A screenplay is a manuscript that details every visual, audio, conceptual, technical aspect, and storyline of a film. In short, it is a movie, written on a paper. It is the literary version of a movie, as seen from the writer's mind.
Writing a screenplay and getting better at it is an evolutionary process. The basic requirements are a highly imaginative mind and a willingness to learn to write, adapt, and work hard.
Tips on Writing One
A screenplay could be written for a full-length feature film, a short film, or a soap opera. The basic writing style, for all of them, is the same in principle. The tips shared here, are written with the assumption that you are writing a movie screenplay. So, let us see what all it takes to make a great script and how to go about it.
Listen, Read, Watch, Absorb
To write any soulful piece of writing that captures a reader or a movie viewer, one must feel it, experience it inside. Great screenwriters and novelists are like sponges who absorb everything that they see, hear, and experience.
The process of being a good writer starts with living life and minutely perceiving all its manifestations. Read as much as you can, watch as many classic movies as you can, listen to world music, and enjoy all the forms of artistic expression.
All this will help you in enriching the world within you, which will eventually come in handy, when you start writing. Start with writing short stories, short plays, and poems. To learn to write better, one must keep on writing. Read what you wrote and keep improving. Remember that the greats were also as clueless once, as you are now.
Read Great Screenplays and Learn How it's Done
Another thing that will help you is reading the screenplays of some of the greatest movies ever made. You must become a student of the movies and the entire business. See how the masters do it. The scripts of many great movies are available online.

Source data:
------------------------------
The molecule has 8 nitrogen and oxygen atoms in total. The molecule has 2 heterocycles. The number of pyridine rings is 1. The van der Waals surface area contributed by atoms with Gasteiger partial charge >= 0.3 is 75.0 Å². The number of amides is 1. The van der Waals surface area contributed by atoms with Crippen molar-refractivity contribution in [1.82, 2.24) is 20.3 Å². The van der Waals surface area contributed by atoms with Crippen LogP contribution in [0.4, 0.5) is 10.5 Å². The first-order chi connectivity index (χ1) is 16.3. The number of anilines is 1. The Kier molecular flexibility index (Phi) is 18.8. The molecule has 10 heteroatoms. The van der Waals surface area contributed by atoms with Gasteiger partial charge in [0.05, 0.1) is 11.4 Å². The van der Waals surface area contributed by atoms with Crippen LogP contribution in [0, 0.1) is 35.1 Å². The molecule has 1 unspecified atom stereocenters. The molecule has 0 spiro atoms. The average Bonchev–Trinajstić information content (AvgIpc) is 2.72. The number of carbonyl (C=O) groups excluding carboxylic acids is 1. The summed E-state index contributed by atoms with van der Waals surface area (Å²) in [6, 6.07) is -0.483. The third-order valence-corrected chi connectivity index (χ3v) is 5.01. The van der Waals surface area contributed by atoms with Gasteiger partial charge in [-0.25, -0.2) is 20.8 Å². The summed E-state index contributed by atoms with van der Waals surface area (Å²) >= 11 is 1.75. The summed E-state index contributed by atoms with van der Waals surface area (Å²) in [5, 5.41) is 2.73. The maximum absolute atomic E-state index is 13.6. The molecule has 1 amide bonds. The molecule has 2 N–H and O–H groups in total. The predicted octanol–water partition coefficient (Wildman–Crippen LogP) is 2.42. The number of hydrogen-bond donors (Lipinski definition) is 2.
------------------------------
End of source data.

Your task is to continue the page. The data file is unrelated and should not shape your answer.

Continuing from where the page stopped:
Find them and read them. Look at the arc of the story, the dialogs, and the detailing. Watch the movies, in detail. When you watch them first, watch them for the fun of it. Let the second viewing be a study of all the finer detailing that the movie has.
Everything, in every frame, should be studied. Observe the quality of dialogs, the philosophy, camera angles, composition of scene frames, visual impact, smooth dissolving of scenes, story buildup and make your own script analysis. Making notes is also a good idea. They will help you later.
You must spend a considerable amount of time in this 'Movie Study', as this will guide you, once you start brainstorming for your own screenplay ideas. Brainstorming your own idea for a story, which will be the progenitor of your script, is the first step. Once you get an idea, start putting it on paper, until you finalize upon one idea.
Every good story has a 'conflict' in it. The conflict may be within people, within a person's mind, or even a social conflict. A story connects a point A to a point B and how good it is, depends on how difficult, how intriguing, and interesting the path from point A to point B is.
It could be a comedy. The more the twists and turns, the better it is. If you are a movie buff, (which you must be, if you are writing a screenplay), you will understand the mentioned things. The audience must be kept guessing about what happens next.
Considering all this, write your story and rewrite it until you find it satisfying, by filling in as many details, as you can. Visualize your story and characters in as much detail, as you can. This will take many weeks and even months.